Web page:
Boyd, in Fairfax County, said recruiting could be challenging, “because even in a non-pandemic or traditional year, it’s hard work and rewarding work to be an educator. Our staff work really long hours during school, but also outside of the school day, to prepare and to individualize lessons to make sure they meet students’ needs.”

Tomas Rivera-Figueroa, the supervisor in Montgomery County’s recruitment office, said the county has met the challenge of filling the majority of positions, “but again, when you fall short, it’s still impacting students, and we’re very conscious of that.”

Virginia AG seeks to bar public from hearing on Loudoun Co. school board lawsuit

In a court filing, Virginia Attorney General Jason Miyares is asking a judge to exclude the public from Monday’s hearing in the county School Board’s lawsuit seeking to halt further actions by a special grand jury.

I spoke to WTOP’s Neal Augenstein for the latest.

Q: What did Miyares say in the new filing?

A: On Monday, a Loudoun County Circuit Court Judge is scheduled to hear arguments in the school board’s attempt to stop any further action by the special grand jury convened by Miyares. The school board is seeking a temporary injunction, which is what this three-hour hearing is supposed to be about.

Miyares has filed a motion seeking to close the hearing to the public and seal the transcript. He says opening the hearing to the public would damage the normally-secret criminal investigatory process of the grand jury. Miyares says there’s no First Amendment right of access to grand jury proceedings, and any hearings in which those grand jury proceedings are discussed.

Miyares says if the judge keeps the hearing open to the public, his office is still bound by grand jury confidentiality rules, so he’d be substantially limited in arguments he could make.

The attorney general said keeping the hearing public could prompt a scenario where the judge has to repeatedly open and shut the hearing: “To suppose that the First Amendment compels the court to conduct such hearings …by emptying the courtroom each time a grand jury matter reaches the tip of an attorney’s or the judge’s tongue is to suppose the ridiculous. We fully agree … that courts cannot conduct their business that way, nor should they be compelled to do so,” Miyares wrote, citing an earlier appeals opinion.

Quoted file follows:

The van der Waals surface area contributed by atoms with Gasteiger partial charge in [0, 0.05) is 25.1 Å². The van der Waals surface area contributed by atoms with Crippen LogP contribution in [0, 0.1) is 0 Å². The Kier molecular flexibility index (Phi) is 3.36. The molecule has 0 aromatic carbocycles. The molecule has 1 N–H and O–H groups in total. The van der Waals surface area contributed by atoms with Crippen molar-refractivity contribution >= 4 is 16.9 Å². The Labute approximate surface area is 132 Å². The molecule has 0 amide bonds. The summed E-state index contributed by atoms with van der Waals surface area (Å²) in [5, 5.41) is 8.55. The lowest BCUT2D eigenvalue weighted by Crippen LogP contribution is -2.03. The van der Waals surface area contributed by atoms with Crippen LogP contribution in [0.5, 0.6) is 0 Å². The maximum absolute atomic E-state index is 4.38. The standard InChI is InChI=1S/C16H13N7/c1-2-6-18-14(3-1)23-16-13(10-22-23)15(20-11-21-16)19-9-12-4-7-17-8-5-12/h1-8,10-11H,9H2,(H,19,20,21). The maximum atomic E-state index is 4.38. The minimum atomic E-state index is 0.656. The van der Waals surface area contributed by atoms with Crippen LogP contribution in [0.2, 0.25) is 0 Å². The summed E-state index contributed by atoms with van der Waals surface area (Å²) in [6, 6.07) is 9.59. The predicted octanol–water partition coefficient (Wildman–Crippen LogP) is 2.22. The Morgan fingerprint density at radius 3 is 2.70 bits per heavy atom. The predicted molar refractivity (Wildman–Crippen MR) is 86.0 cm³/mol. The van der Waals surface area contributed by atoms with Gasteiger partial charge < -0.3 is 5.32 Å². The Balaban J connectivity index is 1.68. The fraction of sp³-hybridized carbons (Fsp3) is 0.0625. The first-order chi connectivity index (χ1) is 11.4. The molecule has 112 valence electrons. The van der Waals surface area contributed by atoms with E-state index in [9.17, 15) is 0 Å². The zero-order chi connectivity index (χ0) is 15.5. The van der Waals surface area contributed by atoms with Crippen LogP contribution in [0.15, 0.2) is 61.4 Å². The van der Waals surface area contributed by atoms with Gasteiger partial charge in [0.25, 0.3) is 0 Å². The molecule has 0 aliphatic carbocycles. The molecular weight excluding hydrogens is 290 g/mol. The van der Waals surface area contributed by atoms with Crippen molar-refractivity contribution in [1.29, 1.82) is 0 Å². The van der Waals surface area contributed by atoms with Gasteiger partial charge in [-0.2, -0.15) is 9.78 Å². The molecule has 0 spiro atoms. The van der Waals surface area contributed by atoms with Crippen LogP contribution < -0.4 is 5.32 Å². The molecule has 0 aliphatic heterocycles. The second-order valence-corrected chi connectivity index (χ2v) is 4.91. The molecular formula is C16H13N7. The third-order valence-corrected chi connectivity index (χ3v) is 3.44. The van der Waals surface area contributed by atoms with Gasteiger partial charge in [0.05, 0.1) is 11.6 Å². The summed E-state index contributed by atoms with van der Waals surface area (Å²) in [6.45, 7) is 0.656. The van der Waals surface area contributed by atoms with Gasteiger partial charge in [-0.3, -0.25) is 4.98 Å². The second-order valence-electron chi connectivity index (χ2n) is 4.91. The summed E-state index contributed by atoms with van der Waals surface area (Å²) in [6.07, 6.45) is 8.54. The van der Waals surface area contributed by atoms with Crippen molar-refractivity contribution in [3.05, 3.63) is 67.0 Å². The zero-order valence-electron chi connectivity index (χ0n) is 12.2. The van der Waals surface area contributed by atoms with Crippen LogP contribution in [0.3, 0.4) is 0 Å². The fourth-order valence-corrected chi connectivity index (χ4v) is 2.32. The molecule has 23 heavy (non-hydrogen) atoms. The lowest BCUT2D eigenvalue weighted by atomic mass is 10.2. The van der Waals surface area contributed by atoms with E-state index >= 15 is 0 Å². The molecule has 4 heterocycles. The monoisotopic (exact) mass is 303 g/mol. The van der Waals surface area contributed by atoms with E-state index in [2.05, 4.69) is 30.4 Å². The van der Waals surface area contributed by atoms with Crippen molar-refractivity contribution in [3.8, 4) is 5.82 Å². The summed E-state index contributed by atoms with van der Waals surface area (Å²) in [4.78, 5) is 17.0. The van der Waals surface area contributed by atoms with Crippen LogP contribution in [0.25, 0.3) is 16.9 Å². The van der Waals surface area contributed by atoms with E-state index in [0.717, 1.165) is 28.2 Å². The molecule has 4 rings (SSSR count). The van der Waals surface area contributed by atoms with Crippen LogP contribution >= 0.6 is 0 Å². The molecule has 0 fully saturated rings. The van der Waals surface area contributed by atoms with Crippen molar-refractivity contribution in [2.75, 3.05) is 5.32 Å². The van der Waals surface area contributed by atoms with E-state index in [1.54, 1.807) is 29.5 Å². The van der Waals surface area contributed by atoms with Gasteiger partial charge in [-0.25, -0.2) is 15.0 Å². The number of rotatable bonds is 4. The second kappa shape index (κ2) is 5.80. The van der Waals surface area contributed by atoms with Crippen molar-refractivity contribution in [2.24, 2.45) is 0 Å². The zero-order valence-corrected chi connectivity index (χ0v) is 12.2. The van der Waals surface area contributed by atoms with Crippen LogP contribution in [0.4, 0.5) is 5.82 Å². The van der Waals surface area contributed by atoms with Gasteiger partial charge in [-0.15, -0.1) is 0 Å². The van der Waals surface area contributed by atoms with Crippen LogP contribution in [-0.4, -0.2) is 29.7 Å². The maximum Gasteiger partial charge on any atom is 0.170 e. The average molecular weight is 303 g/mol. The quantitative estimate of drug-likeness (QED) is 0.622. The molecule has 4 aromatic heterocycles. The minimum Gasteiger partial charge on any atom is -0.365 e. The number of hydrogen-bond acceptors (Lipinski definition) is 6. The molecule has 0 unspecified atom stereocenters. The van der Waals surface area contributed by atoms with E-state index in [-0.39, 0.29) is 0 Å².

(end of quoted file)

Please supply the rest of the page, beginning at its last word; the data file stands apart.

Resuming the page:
Q: What’s next?

A: That’s not clear. I assume the school board’s attorney will file a motion arguing to keep the court hearing open to the public. The judge will probably rule ahead of time on whether or not the hearing should be held in public. If not, the judge would rule on Monday, July 11, when the hearing is scheduled.

[Read more about the court filing on WTOP.com]

By the numbers
Some data that caught my eye this week.

Student breakfast: Earlier this week, D.C. Mayor Muriel Bowser announced $2 million in funding from the U.S. Department of Agriculture aimed at expanding breakfast programs at more than 100 public and public charter schools.

The money can be used for things like buying meal service equipment, a news release said.

[Read more about the funding on WTOP.com]

What Scott’s Reading

  • 3 Va. universities to provide 24/7 mental health care for students [WTOP]
  • DC announces 3-year investment aimed at supporting LGBTQ+ students [WTOP]
  • Virginia designer’s HBCU clothing brand lands in department stores [WTOP]
  • Prince George’s school board candidates pitch covid recovery plans [Washington Post]
  • Two MCPS students died over July 4 weekend, district says [Bethesda Beat]
  • Local nonprofit launches ‘Back to School’ donation drive to support FCPS students [FFX Now]
  • Juvenile arrests in Arlington down significantly during past school year [Arl Now]

Field Trip 

Here’s a fun thought ahead of the weekend.

Sunshine state: We’re off to Florida for a long weekend, to hopefully be filled with time on the beach and with friends and family. A trip to family favorite Italian restaurant The Big Cheese may be in store, too.